Still in the Big Kok. Still not dead. Not only am I not dead, I’m actually almost officially a teacher now. Got my certificate, got a job. Just waiting for the visa and the all-important first pay check.
I’m 3 weeks in and on the hunt for somewhere to live. Staying with my cousins is luxurious and free, but it’s miles from anywhere and I’m keen to have my own place again. Saw a place yesterday – bedsit, small, clean, has a balcony that faces onto another building. The mattress is covered in plastic faux leather and the windows don’t open. S’cheap though. Might move in, just for shits and giggs. Yeah, that’s right, giggs. I’m a teacher now, I don’t have time for two-syllable words (except for all the two-syllable words I have time for, obvs).
Living in Bangkok isn’t quite what I had in mind when I left, and I’m reserving judgement for now. The thing with big cities is that one is as the other is as the other. Same-same, as they say out here, only different. All buildings an’ that. Tall. Ugly. Impressive. It’s coming into rainy season and the storms are frequent, impressive. Pass me my thesaurus. Rain comes down like it’s the final judgement. Thunder cracks and sounds like you’re standing too close to someone shooting a gun – so bloody loud you can feel the air jolt. Lightening forks from the sky and it’s all National Geographic, up-close and personal, widescreen, HD. The heat is slimy and intense, and the smells too: filthy smog, sweet, charred meat, simmering broths, exhaust fumes that cling to the skin, piss, rot, coffee. Sometimes I pop into a 7/11 just to cool down and get a breath of fresh air before diving back into the furnace outside.
It takes me an hour and two separate modes of transport to get to work on a morning. All my most terrifying and lots of my most wonderful moments in Bangkok have been on the back of motorcycle taxis – crazy, dangerous, infinitely exciting. I work weekends and get Mondays and Tuesdays off. I wear DRESSES now, like it’s normal. It’s not because I’ve suddenly developed fashion sense, it’s because I have to be smart and it’s too hot for trousers. I’ve walked for miles around the city in my free time, not going anywhere in particular, just following the roads, and yet I’ve hardly been anywhere – the Big Kok is enormous and there’s lots to pack in. The thing I did most when I first started wandering was exploring the shopping malls. I apologise for the Americanism but the British version, shopping centre, does nothing to convey the sheer scale of these things. I’m not a huge one for shopping but they’re IMPRESSIVE(that fucking word again), almost comical in their exaggeration, like upper-class caricatures of themselves. One has a massive multiplex cinema at the top and a bloody aquarium at the bottom.There’s MBK, a multi-story indoor market with food court and bowling, an entire floor devoted to mobile phone things, and, and, and. There’s a bowling “league” at work and I’m trying to bowl away my hatred of bowling in order to socialise. I even have bowling socks. Yeah, bowling socks, that’s right. Who wants to fucking touch me.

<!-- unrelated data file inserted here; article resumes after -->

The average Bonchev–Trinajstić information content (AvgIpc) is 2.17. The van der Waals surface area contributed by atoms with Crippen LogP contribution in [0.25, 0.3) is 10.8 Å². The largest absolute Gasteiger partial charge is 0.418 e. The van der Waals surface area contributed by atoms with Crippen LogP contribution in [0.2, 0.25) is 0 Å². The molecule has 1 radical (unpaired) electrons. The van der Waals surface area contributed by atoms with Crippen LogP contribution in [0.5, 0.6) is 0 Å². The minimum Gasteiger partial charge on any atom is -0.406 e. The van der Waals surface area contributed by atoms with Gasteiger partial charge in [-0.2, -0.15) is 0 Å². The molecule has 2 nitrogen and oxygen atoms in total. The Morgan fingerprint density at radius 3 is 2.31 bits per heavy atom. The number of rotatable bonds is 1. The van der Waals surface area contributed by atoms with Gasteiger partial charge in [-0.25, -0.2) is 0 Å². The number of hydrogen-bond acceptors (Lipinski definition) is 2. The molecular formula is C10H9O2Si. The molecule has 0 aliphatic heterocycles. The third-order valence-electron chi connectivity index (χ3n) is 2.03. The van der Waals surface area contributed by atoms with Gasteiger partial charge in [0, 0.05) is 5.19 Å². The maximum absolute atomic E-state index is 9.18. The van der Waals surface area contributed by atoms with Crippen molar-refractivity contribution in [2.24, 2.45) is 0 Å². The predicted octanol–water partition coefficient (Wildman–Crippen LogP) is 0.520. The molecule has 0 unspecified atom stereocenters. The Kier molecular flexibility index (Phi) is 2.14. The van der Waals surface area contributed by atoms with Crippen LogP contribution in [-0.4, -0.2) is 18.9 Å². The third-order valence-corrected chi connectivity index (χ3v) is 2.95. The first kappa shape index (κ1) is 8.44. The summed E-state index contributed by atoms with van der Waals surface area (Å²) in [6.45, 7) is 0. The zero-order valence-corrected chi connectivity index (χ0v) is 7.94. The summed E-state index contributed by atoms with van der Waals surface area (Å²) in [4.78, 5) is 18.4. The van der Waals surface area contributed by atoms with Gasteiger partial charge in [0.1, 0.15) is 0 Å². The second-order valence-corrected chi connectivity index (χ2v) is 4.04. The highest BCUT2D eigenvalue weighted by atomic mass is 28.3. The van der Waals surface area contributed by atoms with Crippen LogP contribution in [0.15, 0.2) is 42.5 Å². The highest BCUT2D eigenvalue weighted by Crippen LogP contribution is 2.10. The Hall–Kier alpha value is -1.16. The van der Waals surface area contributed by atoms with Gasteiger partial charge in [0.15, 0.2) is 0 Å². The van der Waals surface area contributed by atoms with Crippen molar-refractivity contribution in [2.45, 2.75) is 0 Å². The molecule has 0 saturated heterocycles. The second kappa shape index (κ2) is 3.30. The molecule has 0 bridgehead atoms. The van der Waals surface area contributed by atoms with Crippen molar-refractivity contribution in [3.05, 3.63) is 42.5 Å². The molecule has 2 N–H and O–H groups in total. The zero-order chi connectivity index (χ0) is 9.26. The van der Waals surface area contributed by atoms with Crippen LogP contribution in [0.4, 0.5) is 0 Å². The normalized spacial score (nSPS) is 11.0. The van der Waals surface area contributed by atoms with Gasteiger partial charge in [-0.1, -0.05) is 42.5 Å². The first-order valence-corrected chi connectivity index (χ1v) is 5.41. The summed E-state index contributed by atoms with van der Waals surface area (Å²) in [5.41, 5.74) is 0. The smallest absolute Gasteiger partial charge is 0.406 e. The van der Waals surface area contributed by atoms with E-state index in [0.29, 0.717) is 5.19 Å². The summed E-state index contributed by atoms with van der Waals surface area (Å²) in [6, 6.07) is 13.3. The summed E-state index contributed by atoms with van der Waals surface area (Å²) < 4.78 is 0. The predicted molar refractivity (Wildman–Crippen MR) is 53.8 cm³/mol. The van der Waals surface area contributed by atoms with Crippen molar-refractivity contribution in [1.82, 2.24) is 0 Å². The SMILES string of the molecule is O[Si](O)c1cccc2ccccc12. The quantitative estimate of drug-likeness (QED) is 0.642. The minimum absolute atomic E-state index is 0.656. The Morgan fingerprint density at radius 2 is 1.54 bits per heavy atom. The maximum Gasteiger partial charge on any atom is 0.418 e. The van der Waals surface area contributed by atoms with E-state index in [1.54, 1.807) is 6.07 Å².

On work days, I’m up early and back late. I often bring work home. At least I don’t have to cook: I usually eat on the street or bring street food here to eat in the air-con. The street food is incredible. My favourites are ALL OF THE ONES. I don’t eat Pad Thai as often as you’d expect. I go for chicken noodle broth when I can get it (sometimes with a claw, sometimes with mystery objects that don’t taste like fish but are), or for Hainanese chicken and rice, or mystery curry, or simmered pork (<3), or Som Tam – Papaya salad – when it’s not so stuffed with chilli that it makes me feel like my tongue’s going to burn right out of my face. I often use the power of The Point, often go for things I couldn’t name in English let alone Thai, and I have yet to taste something I didn’t like. The other day I ate what I think were patties of deep-fried cornstarch with spinach inside. Sounds gross but it came with a mouthwatering sauce. They have corn on the cob for sale from vendors on the street and they dip it in salted sugar-water to cool it so you can eat it straight away. Meat or fish skewers are being grilled on every other street corner, and you can get a bag of sticky rice on the side for only 5 baht. They sell fried chicken everywhere, with chilli sauce if you want it, and whole salted fish, freshly grilled. I’ve not eaten one yet but it’s high on my list. I’m not keen on mango and sticky rice – the texture of the mango makes me squirm a bit – but BANANA and sticky rice is the food of the gods. I’ve only had it once, from a street food fair, but I’ve always half an eye open for it when I’m walking.
Ah, the food. Between that and the lack of elite roller derby madness, I’m twice the woman I used to be.